Yesterday (Oct4) was spent getting the Block C Hall ready for PMR. 160 candidates are to sit for their lower-secondary examination in that hall. So, a good 3 hours was spent arranging the tables and chairs, sweeping the floors, taking down the curtains and things pasted on the bulletin boards, scrubbing the graffiti off the tables, emptying their drawers, pasting the exam slips on each table and lastly, hanging a big clock in front of the hall.

After all that hard work, the students were allowed to go home. As was tradition, many chose to look for their teachers instead to ask for forgiveness and blessings. So the staff room was packed with students surrounding their teachers. Some students were more dramatic than others. Haha. Some giggled when they confessed to their wrongdoings ("Saya tahu saya tak buat kerja Teacher"), some even shed a few tears.

Looking back on 2010, I couldn't believe I had survived another year of teaching. Though schools will officially end on Nov 19, my core job is basically finished. After 9 months of teaching 185 15-year-olds, I can finally let out a sigh of relief.

I've had my fair share of ups and downs. Here are my 2010 memories according to the classes that I teach:


My favourite class. I know I'm not supposed to play favourites, but I'm human after all. I taught 3 Qudus for a semester in 2009, so we were already familiar with each other. I could implement any sort of lesson in this class and they would participate in the tasks enthusiastically. That reciprocity spurred me on.

We sang songs, did presentations, acted a play, watched a movie and even held a lesson outdoors (though this one turned out to be bad idea because we were bitten mercilessly by mosquitoes).

The students offered me footballing updates without my asking. And regularly named characters in their essays after Arsenal footballers/manager. They probably thought that they'd get extra marks for that. They didn't.


The class that took the longest time to warm up to me. Most of them are already proficient in English, so they didn't take the subject seriously. But they loved playing Hangman, target puzzles and other language games. Thus, each time I entered the class, the students would collectively shout, "GAMES!". They made me feel like a game show host. Haha.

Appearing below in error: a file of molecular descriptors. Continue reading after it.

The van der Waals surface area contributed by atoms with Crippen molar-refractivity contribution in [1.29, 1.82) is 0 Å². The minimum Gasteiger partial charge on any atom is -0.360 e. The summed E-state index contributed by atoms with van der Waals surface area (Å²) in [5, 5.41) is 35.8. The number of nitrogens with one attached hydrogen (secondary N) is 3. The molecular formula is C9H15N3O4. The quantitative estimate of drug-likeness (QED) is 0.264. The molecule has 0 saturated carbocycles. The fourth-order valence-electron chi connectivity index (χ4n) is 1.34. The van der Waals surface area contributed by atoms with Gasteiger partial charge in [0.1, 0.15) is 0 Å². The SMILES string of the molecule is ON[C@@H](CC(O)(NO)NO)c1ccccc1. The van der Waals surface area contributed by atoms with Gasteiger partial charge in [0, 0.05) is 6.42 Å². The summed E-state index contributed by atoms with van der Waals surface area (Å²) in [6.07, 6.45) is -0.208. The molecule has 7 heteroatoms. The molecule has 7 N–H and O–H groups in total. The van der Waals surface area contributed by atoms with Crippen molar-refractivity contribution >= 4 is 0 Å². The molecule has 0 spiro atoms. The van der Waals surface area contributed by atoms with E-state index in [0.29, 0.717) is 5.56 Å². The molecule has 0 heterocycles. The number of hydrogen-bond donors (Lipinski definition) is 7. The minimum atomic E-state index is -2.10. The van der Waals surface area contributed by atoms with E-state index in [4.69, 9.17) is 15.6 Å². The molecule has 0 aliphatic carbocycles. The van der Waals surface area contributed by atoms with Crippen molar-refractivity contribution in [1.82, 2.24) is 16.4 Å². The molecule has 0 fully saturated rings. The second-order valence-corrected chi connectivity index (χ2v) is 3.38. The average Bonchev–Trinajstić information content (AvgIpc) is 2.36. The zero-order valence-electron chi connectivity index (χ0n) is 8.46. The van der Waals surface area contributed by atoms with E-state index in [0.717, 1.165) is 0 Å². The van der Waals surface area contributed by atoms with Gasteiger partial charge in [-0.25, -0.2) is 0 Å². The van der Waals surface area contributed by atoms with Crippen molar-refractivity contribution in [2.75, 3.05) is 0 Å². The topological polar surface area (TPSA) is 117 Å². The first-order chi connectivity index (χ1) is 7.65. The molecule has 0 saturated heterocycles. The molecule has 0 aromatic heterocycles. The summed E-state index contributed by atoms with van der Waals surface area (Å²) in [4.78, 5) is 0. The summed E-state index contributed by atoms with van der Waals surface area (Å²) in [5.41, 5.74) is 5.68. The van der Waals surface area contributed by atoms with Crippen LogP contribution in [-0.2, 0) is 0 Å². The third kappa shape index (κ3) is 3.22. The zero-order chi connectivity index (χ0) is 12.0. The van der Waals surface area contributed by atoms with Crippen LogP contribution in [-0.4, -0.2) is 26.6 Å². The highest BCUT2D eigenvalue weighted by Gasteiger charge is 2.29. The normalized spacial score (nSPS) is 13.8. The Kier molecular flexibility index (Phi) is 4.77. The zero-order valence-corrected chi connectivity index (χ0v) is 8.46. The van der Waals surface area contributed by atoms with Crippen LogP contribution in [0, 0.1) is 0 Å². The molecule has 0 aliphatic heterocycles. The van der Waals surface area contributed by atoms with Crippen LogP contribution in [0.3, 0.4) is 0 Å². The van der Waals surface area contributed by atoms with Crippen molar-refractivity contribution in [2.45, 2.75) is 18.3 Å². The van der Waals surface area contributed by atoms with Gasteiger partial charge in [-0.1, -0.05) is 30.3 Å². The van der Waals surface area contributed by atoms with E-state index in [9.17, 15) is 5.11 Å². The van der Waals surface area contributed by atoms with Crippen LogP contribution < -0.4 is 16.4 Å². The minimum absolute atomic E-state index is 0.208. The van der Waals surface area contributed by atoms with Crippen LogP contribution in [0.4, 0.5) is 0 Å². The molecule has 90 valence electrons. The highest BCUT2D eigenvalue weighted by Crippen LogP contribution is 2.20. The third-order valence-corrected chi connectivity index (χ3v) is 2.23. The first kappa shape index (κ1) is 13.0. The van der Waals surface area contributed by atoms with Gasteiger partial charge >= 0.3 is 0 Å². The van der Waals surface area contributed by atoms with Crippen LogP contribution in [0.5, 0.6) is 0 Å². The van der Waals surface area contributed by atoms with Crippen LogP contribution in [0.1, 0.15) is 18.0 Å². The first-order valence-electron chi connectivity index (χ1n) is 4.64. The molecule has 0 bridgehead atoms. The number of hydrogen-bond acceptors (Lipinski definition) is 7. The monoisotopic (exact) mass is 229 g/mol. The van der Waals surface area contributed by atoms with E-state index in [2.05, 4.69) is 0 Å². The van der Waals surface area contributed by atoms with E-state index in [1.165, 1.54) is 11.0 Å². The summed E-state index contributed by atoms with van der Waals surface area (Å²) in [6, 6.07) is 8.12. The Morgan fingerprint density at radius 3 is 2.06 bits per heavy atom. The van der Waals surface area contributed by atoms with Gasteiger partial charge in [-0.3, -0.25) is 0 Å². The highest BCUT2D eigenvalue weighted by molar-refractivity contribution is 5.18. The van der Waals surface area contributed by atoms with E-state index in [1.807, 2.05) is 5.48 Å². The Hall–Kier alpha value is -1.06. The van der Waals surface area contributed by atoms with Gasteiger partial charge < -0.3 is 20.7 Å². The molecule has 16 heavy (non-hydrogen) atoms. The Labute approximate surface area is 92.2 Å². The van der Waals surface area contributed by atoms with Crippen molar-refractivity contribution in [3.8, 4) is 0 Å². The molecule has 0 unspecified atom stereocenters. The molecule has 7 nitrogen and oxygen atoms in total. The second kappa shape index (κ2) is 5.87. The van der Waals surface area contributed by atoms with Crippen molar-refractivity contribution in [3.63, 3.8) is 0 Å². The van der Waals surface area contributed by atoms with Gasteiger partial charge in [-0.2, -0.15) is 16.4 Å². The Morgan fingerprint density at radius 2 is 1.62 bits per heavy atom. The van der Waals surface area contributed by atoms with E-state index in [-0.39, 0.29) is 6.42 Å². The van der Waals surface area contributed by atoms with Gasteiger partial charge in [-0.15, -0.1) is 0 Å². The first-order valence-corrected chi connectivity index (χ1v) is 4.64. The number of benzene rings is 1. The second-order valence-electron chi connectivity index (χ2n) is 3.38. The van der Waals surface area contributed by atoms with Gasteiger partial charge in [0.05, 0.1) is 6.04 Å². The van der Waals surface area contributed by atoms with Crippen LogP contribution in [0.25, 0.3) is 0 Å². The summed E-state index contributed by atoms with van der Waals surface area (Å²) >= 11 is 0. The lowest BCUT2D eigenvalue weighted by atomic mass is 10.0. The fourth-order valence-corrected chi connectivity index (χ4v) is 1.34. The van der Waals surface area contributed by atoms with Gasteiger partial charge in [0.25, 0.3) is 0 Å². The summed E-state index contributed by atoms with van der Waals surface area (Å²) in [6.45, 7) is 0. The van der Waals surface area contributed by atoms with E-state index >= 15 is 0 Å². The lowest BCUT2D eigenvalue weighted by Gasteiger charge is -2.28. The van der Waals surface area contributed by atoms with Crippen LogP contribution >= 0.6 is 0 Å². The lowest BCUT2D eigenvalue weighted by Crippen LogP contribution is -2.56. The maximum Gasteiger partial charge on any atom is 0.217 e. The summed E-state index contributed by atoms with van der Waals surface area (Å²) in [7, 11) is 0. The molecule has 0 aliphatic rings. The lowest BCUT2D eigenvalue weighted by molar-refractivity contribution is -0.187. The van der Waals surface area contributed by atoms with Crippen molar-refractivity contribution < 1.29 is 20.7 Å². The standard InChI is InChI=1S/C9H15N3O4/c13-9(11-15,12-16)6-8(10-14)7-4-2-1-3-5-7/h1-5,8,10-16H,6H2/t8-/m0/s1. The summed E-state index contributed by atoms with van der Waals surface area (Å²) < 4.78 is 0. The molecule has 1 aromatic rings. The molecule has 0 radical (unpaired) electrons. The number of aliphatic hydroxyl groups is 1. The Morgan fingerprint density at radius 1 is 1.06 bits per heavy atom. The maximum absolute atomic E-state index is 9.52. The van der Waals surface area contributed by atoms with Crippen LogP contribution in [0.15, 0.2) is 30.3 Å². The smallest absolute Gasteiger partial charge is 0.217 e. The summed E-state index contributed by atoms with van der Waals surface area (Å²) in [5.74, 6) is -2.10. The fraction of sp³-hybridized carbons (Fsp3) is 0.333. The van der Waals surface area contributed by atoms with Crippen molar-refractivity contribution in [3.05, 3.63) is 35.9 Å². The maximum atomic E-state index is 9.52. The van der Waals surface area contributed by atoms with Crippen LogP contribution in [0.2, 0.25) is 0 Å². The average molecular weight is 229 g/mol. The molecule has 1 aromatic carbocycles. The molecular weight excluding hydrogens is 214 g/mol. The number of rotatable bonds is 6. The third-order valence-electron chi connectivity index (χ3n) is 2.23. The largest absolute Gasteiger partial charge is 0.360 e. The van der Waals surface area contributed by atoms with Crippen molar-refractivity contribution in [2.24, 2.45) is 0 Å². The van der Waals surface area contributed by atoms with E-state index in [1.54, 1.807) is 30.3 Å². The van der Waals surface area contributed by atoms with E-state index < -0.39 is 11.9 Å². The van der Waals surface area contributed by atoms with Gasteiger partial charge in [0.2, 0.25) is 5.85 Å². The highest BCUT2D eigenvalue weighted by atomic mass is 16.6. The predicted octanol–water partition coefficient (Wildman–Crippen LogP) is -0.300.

My most unforgettable memory with them was when I was observed by by another teacher. The class was very quiet. They were on their best behaviour. When the teacher left, the class erupted in a rapturous applause. They were congratulating themselves for their impeccable "performance". I hadn't told/bribe them to act nice. They did so of their own accord.


The most quiet class I have ever taught. Seriously. You could hear a pin drop. But all that undivided attention and obedience lasted for... 2 months?

Then a transformation began. And it proved to be irreversible, mirroring the novel we were studying for literature, "Strange Case of Dr. Jekyll and Mr. Hyde". From good, well-behaved students, they turned into something completely different. I still wonder how on earth did I squander my absolute authority over that class.

But despite their misbehaviour, I still love them. Teachers are like that. We forgive easily. But students have to remember that saying sorry is not an excuse to commit more mistakes.


Besides teaching them English, I'm also their class teacher. They're okay I guess. They don't have major disciplinary problems so I'm grateful for that. They're just noisy. And malas (<---that was a bit harsh but it's really hard getting them to do any work).

I often received complaints from other subject teachers about them but what could I do? I'm a lousy disciplinarian. The only teacher that they don't dare mess with is their Ustaz. I happened to pass by the class one day when Ustaz was teaching. And I was amazed by what I saw: The students were all seated in their seats; Everybody was quiet and paying attention; All eyes were on Ustaz while he was delivering his lesson.

Wow. It was like witnessing a miracle.


My weakest class in terms of proficiency. Half of the boys have chronic avoidance of work. They often came late to class after the assembly. They took a detour to the toilet for their ciggy break but they claimed that they were stopped by the discipline teacher instead (or any other excuses that they had concocted and perfected).

Once, when I pointed out that they smelled of cigarettes, Hadi replied with mock-innocence, "Macam ni ke bau rokok? Saya tak tahu cikgu sebab saya tak pernah hisap rokok".

The whole class burst into laughter and I just gritted my teeth. Had to admit that that was a funny answer. Despite all the disciplinary problems that the class posed, I still enjoyed teaching them. They are a handful to manage but they are not disrespectful. Most of them are just craving for attention.


I like teaching 15-year-olds. They are at that stage where they're not so childish anymore yet they are still malleable compared to the fourth and fifth-formers.

I don't know whether I'll be teaching them again next year but for the record, I had a great 2010.